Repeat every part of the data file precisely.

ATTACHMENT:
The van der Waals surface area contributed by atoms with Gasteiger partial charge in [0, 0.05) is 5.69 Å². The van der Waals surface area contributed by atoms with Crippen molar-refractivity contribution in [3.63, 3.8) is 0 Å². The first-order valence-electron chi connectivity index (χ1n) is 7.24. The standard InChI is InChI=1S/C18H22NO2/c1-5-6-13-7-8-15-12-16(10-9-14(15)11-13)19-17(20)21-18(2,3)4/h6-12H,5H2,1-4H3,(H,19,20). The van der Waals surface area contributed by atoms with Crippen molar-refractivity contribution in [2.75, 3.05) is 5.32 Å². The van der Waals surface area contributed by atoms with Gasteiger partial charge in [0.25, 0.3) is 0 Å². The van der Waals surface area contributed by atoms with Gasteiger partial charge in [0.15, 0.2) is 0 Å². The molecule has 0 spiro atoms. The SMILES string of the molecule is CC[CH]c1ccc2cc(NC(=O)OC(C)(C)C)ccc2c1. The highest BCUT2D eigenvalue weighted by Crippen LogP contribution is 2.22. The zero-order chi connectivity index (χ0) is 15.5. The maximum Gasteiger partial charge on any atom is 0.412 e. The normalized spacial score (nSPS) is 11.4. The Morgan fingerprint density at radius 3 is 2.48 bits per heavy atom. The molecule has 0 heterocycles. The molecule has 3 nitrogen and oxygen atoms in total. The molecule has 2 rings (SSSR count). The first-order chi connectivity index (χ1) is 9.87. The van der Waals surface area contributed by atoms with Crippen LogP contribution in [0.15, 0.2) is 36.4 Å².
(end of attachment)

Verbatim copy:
The van der Waals surface area contributed by atoms with Gasteiger partial charge in [0, 0.05) is 5.69 Å². The van der Waals surface area contributed by atoms with Crippen molar-refractivity contribution in [3.63, 3.8) is 0 Å². The first-order valence-electron chi connectivity index (χ1n) is 7.24. The standard InChI is InChI=1S/C18H22NO2/c1-5-6-13-7-8-15-12-16(10-9-14(15)11-13)19-17(20)21-18(2,3)4/h6-12H,5H2,1-4H3,(H,19,20). The van der Waals surface area contributed by atoms with Crippen molar-refractivity contribution in [2.75, 3.05) is 5.32 Å². The van der Waals surface area contributed by atoms with Gasteiger partial charge in [0.25, 0.3) is 0 Å². The van der Waals surface area contributed by atoms with Gasteiger partial charge in [0.15, 0.2) is 0 Å². The molecule has 0 spiro atoms. The SMILES string of the molecule is CC[CH]c1ccc2cc(NC(=O)OC(C)(C)C)ccc2c1. The highest BCUT2D eigenvalue weighted by Crippen LogP contribution is 2.22. The zero-order chi connectivity index (χ0) is 15.5. The maximum Gasteiger partial charge on any atom is 0.412 e. The normalized spacial score (nSPS) is 11.4. The Morgan fingerprint density at radius 3 is 2.48 bits per heavy atom. The molecule has 0 heterocycles. The molecule has 3 nitrogen and oxygen atoms in total. The molecule has 2 rings (SSSR count). The first-order chi connectivity index (χ1) is 9.87. The van der Waals surface area contributed by atoms with Crippen LogP contribution in [0.15, 0.2) is 36.4 Å².